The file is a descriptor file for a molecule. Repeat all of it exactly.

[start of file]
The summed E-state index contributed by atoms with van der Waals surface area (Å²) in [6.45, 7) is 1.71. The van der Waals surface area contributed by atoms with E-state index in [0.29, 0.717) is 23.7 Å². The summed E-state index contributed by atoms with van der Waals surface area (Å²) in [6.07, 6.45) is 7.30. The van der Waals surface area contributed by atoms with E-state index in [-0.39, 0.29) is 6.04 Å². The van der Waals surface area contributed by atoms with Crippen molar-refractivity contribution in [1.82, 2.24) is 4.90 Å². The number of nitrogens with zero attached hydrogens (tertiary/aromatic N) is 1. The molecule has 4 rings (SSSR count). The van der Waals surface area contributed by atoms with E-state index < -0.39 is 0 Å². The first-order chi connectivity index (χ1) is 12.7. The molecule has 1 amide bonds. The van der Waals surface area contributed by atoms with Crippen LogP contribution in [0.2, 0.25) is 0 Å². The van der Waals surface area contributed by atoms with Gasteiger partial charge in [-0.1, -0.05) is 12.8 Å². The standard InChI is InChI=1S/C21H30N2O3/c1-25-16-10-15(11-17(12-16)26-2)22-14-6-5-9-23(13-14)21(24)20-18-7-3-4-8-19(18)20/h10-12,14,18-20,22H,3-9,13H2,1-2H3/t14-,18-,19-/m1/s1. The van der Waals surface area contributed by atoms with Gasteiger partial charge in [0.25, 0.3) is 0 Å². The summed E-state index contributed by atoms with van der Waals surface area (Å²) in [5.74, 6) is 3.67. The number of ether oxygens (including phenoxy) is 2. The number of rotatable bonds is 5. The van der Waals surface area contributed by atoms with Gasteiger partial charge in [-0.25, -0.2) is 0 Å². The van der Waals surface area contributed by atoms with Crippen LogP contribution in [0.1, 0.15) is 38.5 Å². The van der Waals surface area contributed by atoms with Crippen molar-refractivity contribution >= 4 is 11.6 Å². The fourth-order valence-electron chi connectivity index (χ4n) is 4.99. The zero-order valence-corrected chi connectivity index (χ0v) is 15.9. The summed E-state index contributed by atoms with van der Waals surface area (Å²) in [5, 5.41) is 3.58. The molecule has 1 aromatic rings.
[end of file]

The summed E-state index contributed by atoms with van der Waals surface area (Å²) in [6.45, 7) is 1.71. The van der Waals surface area contributed by atoms with E-state index in [0.29, 0.717) is 23.7 Å². The summed E-state index contributed by atoms with van der Waals surface area (Å²) in [6.07, 6.45) is 7.30. The van der Waals surface area contributed by atoms with E-state index in [-0.39, 0.29) is 6.04 Å². The van der Waals surface area contributed by atoms with Crippen molar-refractivity contribution in [1.82, 2.24) is 4.90 Å². The number of nitrogens with zero attached hydrogens (tertiary/aromatic N) is 1. The molecule has 4 rings (SSSR count). The van der Waals surface area contributed by atoms with E-state index < -0.39 is 0 Å². The first-order chi connectivity index (χ1) is 12.7. The molecule has 1 amide bonds. The van der Waals surface area contributed by atoms with Crippen LogP contribution in [0.2, 0.25) is 0 Å². The van der Waals surface area contributed by atoms with Gasteiger partial charge in [-0.1, -0.05) is 12.8 Å². The standard InChI is InChI=1S/C21H30N2O3/c1-25-16-10-15(11-17(12-16)26-2)22-14-6-5-9-23(13-14)21(24)20-18-7-3-4-8-19(18)20/h10-12,14,18-20,22H,3-9,13H2,1-2H3/t14-,18-,19-/m1/s1. The van der Waals surface area contributed by atoms with Gasteiger partial charge in [0.25, 0.3) is 0 Å². The summed E-state index contributed by atoms with van der Waals surface area (Å²) in [5.74, 6) is 3.67. The number of ether oxygens (including phenoxy) is 2. The number of rotatable bonds is 5. The van der Waals surface area contributed by atoms with Gasteiger partial charge in [-0.25, -0.2) is 0 Å². The van der Waals surface area contributed by atoms with Crippen LogP contribution in [0.1, 0.15) is 38.5 Å². The van der Waals surface area contributed by atoms with Crippen molar-refractivity contribution >= 4 is 11.6 Å². The fourth-order valence-electron chi connectivity index (χ4n) is 4.99. The zero-order valence-corrected chi connectivity index (χ0v) is 15.9. The summed E-state index contributed by atoms with van der Waals surface area (Å²) in [5, 5.41) is 3.58. The molecule has 1 aromatic rings.